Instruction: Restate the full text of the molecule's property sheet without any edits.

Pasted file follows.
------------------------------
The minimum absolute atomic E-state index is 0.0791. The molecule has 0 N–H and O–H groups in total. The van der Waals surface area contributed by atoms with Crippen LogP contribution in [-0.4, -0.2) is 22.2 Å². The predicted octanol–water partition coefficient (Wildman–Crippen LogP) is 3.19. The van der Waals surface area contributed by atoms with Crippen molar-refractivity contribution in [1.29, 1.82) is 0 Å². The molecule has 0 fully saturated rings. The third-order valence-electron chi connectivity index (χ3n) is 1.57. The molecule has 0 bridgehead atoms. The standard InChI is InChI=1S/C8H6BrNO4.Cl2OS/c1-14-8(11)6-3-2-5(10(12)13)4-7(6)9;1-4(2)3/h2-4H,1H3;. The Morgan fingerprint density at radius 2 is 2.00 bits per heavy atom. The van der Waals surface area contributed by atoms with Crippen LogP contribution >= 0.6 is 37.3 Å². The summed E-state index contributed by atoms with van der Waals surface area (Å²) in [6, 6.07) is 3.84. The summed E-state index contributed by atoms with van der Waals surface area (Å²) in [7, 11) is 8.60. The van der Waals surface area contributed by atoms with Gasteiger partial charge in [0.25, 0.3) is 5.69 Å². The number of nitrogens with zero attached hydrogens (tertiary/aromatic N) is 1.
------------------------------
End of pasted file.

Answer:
The minimum absolute atomic E-state index is 0.0791. The molecule has 0 N–H and O–H groups in total. The van der Waals surface area contributed by atoms with Crippen LogP contribution in [-0.4, -0.2) is 22.2 Å². The predicted octanol–water partition coefficient (Wildman–Crippen LogP) is 3.19. The van der Waals surface area contributed by atoms with Crippen molar-refractivity contribution in [1.29, 1.82) is 0 Å². The molecule has 0 fully saturated rings. The third-order valence-electron chi connectivity index (χ3n) is 1.57. The molecule has 0 bridgehead atoms. The standard InChI is InChI=1S/C8H6BrNO4.Cl2OS/c1-14-8(11)6-3-2-5(10(12)13)4-7(6)9;1-4(2)3/h2-4H,1H3;. The Morgan fingerprint density at radius 2 is 2.00 bits per heavy atom. The van der Waals surface area contributed by atoms with Crippen LogP contribution >= 0.6 is 37.3 Å². The summed E-state index contributed by atoms with van der Waals surface area (Å²) in [6, 6.07) is 3.84. The summed E-state index contributed by atoms with van der Waals surface area (Å²) in [7, 11) is 8.60. The van der Waals surface area contributed by atoms with Gasteiger partial charge in [0.25, 0.3) is 5.69 Å². The number of nitrogens with zero attached hydrogens (tertiary/aromatic N) is 1.